Linsan didn’t think her cheeks could burn any brighter.

“And I’m Ragon, your local boy who you’ve heard a thousand times. Don’t worry, Carl, I’ve already fixed the hitch.”

Someone in the audience snickered.

Ragon stepped back and gestured to Linsan.

Heart pounding, Linsan found herself in the middle. Her hand trembled as she lifted her bow to the violin. It almost hummed with her nervousness but when she touched the strings of her violin, all the nervousness slipped away and there wasn’t even a hum.

The room quieted.

Taking a deep breath, she swept her foot out. Her skirt fluttered around her.

She played the first bar of the song.

Immediately, someone laughed.

Encouraged, she looked around the room and shifted to a new position to play the second.

More laughter.

Ragon came up and played the third bar. He winked at her.

Someone started to clap.

She spun around and looked at him as she played the next few. The sweetness of the Sterlig couldn’t be mistaken. It was almost as if someone was singing a choir next to her, a chorus of the opening lines of the rudest song she knew.

He responded in kind. His instrument was rougher than hers, the sound more of a twang and a buzz but it sounded just as good.

The back and forth between them accelerated. She danced with her parts, twisting her body back and forth. On the sharper bits, she bumped her hips.

The room was silence.

Ragon and her ceased to play back and forth and joined together into the song. No words were needed but she could hear a few people in the audience singing along anyways.

Their melody filled the room, growing raunchier. She included the song in her dance, sticking out her ass in the right place and spinning in the others. Her body moved in harmony with the song as all the nervousness faded away. Only joy and playfulness remained.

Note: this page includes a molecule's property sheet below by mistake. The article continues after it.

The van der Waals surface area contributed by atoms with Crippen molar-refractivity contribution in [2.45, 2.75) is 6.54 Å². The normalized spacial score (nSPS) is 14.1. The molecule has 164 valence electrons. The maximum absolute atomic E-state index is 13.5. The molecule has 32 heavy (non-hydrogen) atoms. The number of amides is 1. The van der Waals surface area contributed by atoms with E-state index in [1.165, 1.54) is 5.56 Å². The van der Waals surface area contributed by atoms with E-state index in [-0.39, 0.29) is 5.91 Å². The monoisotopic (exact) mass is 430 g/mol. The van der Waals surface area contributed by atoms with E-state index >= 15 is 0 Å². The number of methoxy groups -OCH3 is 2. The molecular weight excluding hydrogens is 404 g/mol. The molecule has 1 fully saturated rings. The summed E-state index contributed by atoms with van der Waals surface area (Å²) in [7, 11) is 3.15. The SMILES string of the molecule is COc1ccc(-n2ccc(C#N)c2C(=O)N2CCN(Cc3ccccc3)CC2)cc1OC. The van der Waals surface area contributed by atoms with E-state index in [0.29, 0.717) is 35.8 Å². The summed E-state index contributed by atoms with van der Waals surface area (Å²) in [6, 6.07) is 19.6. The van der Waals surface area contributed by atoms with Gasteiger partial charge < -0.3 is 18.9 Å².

When the song ended, they stood there looking at each other and panting.

Ragon grinned. “That was beautiful.”

“Thank you.”

The room burst into applause. It was the first time she had ever heard it beating off the walls and rattling the windows. Wiping the sweat from her brow, she looked past the crowds to see that the people from the deck and upstairs were packed around the entrance.

Brook stood in the middle of the crowd. With a fresh dress on, one with white and yellow trim, she was still completely out of place. The light seemed to be drawn toward her, setting her up as if she stood under a stoplight.

Their gazes met.

Brook smiled and started to join in the applause. Then, she stopped with her hands inches away from each other. Looking down, the joy drained from her face.

Linsan’s heart fell.

Brook shook her head and turned away. Linsan thought she saw a tear before the other girl shoved her way through the crowd and out of sight.

Ragon clapped her back and stepped away.

A moment later, Wendil stepped up. “Lin?”

Linsan sniffed and turned. “Yes?”

Wendil’s eyes were shimmering. “Would you do the honor of playing with me?” She held up her flute. “Maybe Dance of the Butterfly Court?”

With one last look in hopes that Brook had remained, Linsan was disappointed to see that her companion had left. She shook her head before focusing on Wendil. “I would be honored to play with you.”

Cover